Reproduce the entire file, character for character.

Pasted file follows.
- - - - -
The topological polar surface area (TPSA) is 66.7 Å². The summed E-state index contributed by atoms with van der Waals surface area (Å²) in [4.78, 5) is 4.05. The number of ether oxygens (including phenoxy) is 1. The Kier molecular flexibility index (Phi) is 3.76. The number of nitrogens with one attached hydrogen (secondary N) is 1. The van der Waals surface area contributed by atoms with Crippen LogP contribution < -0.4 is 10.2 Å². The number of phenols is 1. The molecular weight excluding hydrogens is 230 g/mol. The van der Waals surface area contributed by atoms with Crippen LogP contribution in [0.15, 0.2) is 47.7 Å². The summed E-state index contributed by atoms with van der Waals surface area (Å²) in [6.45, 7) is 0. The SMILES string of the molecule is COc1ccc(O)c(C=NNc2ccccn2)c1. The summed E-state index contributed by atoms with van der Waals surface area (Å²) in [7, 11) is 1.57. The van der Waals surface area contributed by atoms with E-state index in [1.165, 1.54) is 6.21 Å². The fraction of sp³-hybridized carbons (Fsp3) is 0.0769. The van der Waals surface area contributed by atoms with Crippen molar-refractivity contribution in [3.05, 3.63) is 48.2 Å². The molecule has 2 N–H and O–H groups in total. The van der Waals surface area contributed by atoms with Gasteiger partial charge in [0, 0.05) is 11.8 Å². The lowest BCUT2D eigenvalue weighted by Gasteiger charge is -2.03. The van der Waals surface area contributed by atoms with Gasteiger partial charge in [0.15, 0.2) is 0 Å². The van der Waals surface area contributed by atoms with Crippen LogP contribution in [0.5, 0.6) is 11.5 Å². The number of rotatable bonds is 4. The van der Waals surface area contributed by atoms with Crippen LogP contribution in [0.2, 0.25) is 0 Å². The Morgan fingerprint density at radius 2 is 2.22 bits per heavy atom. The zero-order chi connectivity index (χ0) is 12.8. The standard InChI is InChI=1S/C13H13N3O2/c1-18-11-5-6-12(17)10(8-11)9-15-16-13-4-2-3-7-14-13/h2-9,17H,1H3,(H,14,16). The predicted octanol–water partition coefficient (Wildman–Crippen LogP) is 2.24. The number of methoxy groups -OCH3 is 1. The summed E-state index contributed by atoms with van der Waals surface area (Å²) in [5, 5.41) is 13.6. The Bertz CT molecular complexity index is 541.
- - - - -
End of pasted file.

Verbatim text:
The topological polar surface area (TPSA) is 66.7 Å². The summed E-state index contributed by atoms with van der Waals surface area (Å²) in [4.78, 5) is 4.05. The number of ether oxygens (including phenoxy) is 1. The Kier molecular flexibility index (Phi) is 3.76. The number of nitrogens with one attached hydrogen (secondary N) is 1. The van der Waals surface area contributed by atoms with Crippen LogP contribution < -0.4 is 10.2 Å². The number of phenols is 1. The molecular weight excluding hydrogens is 230 g/mol. The van der Waals surface area contributed by atoms with Crippen LogP contribution in [0.15, 0.2) is 47.7 Å². The summed E-state index contributed by atoms with van der Waals surface area (Å²) in [6.45, 7) is 0. The SMILES string of the molecule is COc1ccc(O)c(C=NNc2ccccn2)c1. The summed E-state index contributed by atoms with van der Waals surface area (Å²) in [7, 11) is 1.57. The van der Waals surface area contributed by atoms with E-state index in [1.165, 1.54) is 6.21 Å². The fraction of sp³-hybridized carbons (Fsp3) is 0.0769. The van der Waals surface area contributed by atoms with Crippen molar-refractivity contribution in [3.05, 3.63) is 48.2 Å². The molecule has 2 N–H and O–H groups in total. The van der Waals surface area contributed by atoms with Gasteiger partial charge in [0, 0.05) is 11.8 Å². The lowest BCUT2D eigenvalue weighted by Gasteiger charge is -2.03. The van der Waals surface area contributed by atoms with Gasteiger partial charge in [0.15, 0.2) is 0 Å². The van der Waals surface area contributed by atoms with Crippen LogP contribution in [0.5, 0.6) is 11.5 Å². The number of rotatable bonds is 4. The van der Waals surface area contributed by atoms with Crippen LogP contribution in [0.2, 0.25) is 0 Å². The Morgan fingerprint density at radius 2 is 2.22 bits per heavy atom. The zero-order chi connectivity index (χ0) is 12.8. The standard InChI is InChI=1S/C13H13N3O2/c1-18-11-5-6-12(17)10(8-11)9-15-16-13-4-2-3-7-14-13/h2-9,17H,1H3,(H,14,16). The predicted octanol–water partition coefficient (Wildman–Crippen LogP) is 2.24. The number of methoxy groups -OCH3 is 1. The summed E-state index contributed by atoms with van der Waals surface area (Å²) in [5, 5.41) is 13.6. The Bertz CT molecular complexity index is 541.